The Liberals fell from 77 seats and Official Opposition to 33 seats and third party status. The NDP increased their seat total 178 per cent, from 37 to 103, mostly on the strength of picking up 59 seats in Quebec were the Bloc Quebecois, which has won at least a plurality of seats in the province since 1993, was relegated to a mere four seats. BQ leader Gilles Duceppe lost his re-election bid and, like Ignatieff, promptly resigned. From a life and family perspective, trading the BQ for the NDP is a matter of exchanging one group pro-abortion and pro-gay rights radicals for another. (If there is a plus, it is that while the former BQ contingent supported euthanasia en masse, the incumbent NDP were evenly split, at least according to the vote on C-384 in 2010. It is expected that the new Quebec NDP will be more sympathetic to the cause of legalizing euthanasia and physician-assisted suicide.)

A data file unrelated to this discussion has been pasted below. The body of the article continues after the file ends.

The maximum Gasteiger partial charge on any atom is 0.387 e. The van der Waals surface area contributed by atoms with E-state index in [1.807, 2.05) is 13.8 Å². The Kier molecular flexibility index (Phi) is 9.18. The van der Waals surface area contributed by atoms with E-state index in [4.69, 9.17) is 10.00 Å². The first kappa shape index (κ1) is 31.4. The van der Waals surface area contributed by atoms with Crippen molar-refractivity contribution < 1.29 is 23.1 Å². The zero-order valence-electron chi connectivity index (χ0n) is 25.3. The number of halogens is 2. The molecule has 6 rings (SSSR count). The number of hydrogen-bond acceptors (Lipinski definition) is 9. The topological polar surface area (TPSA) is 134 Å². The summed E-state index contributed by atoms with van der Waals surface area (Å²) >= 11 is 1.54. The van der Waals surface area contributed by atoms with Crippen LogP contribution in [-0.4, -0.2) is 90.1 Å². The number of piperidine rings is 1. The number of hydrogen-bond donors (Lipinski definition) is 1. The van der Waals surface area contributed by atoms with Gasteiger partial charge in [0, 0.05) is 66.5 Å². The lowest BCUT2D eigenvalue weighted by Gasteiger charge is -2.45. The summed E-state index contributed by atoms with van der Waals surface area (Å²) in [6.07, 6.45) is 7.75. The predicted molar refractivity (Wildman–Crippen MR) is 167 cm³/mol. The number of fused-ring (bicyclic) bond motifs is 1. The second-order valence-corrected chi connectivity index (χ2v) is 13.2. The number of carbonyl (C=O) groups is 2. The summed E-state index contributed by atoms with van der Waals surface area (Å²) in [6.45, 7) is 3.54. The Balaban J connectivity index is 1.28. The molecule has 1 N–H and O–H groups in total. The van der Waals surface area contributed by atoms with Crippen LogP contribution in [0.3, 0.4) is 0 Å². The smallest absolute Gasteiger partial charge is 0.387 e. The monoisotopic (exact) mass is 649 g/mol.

Campaign Life Coalition national president Jim Hughes expressed concern that Jack Layton’s pro-abortion NDP received more than 4.5 million votes and worried that with the decline of the Liberal Party, a two-party system in which power swings back and forth between the Conservatives and NDP, that the socialists would do serious damage to the country’s moral fabric if it were ever elected to federal power. He pointed to the severe restrictions placed on pro-life activism in British Columbia and Ontario in the 1990s when the NDP held power in those provinces.
The pro-abortion Green Party garnered 576,000 fewer votes nationally than in 2008, but won their first seat when Elizabeth May beat pro-life cabinet minister Gary Lunn in Saanich-Gulf Islands as the Liberal and NDP effectively did not campaign in the riding.